Building orientation plays a major role in the building envelop heat gain. A proper building orientation of the building will reduce the solar heat gain to your building and will make good use of day light as well. Hence it is important to consider the building orientation as well as material selection for the building envelope to optimise the building energy consumption. Maximum heat gain in the building is from the south facade/windows, hence the designers can also consider the extended shading devices in order to reduce the heat gain.
The plate size of the building also affects the building heat gain. If there is a building having the square plate size, the envelope surface area (peripheral area) will be minimum and if the building is having a long rectangular plate size, the envelop area will be larger. The larger surface area will lead to the larger heat gain in the building and the smaller surface area will have the lower envelop heat gain. However the day lighting in a square building plate area will not be good as much of the floor area in a square building is far from the perimeter lighting. Hence the building plate size selection is a trade off between the envelop heat gain and the day-lighting accessibility.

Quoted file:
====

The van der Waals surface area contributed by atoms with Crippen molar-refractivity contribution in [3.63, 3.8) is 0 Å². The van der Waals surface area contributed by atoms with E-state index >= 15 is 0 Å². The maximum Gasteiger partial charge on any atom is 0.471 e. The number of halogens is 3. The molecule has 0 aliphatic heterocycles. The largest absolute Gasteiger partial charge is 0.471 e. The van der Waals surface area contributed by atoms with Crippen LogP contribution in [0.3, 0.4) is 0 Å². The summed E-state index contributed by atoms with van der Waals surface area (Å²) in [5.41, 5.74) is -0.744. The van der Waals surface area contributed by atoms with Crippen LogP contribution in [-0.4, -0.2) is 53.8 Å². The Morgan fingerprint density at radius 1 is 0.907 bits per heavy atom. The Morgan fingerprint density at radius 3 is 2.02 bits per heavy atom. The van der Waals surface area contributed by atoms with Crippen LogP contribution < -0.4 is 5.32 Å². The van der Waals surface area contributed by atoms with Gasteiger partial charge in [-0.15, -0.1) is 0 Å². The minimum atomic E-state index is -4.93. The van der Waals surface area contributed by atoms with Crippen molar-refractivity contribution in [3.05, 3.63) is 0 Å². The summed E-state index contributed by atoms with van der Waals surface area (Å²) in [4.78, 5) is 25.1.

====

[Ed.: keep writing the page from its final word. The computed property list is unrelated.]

In the following example we have compared the building orientations for different design alternatives.
The results indicates that rectangular shaped Building consumes more energy than the Square because of large area exposure to Heat. If we change the orientation of rectangular building and put the smaller surface area towards south this reduces the energy consumption in the building 4062 MWh 3852 MWh.
There are few lessons we can conclude from this exercise is that the building envelop designing is a trade-off between the external heat in the building and the day-lighting requirements. An optimum solution for this is a site specific requirement. If the building is a data centre and you do not have too much of day lighting requirements, then go for a larger plat size and reduce the building envelop surface area and thereby reducing the overall envelop heat gain. However if the building is a commercial building, then the day-lighting requirement is a critical and you need to find out a trade-off solution for the optimum plate size of the building in order to reduce the building heat gain.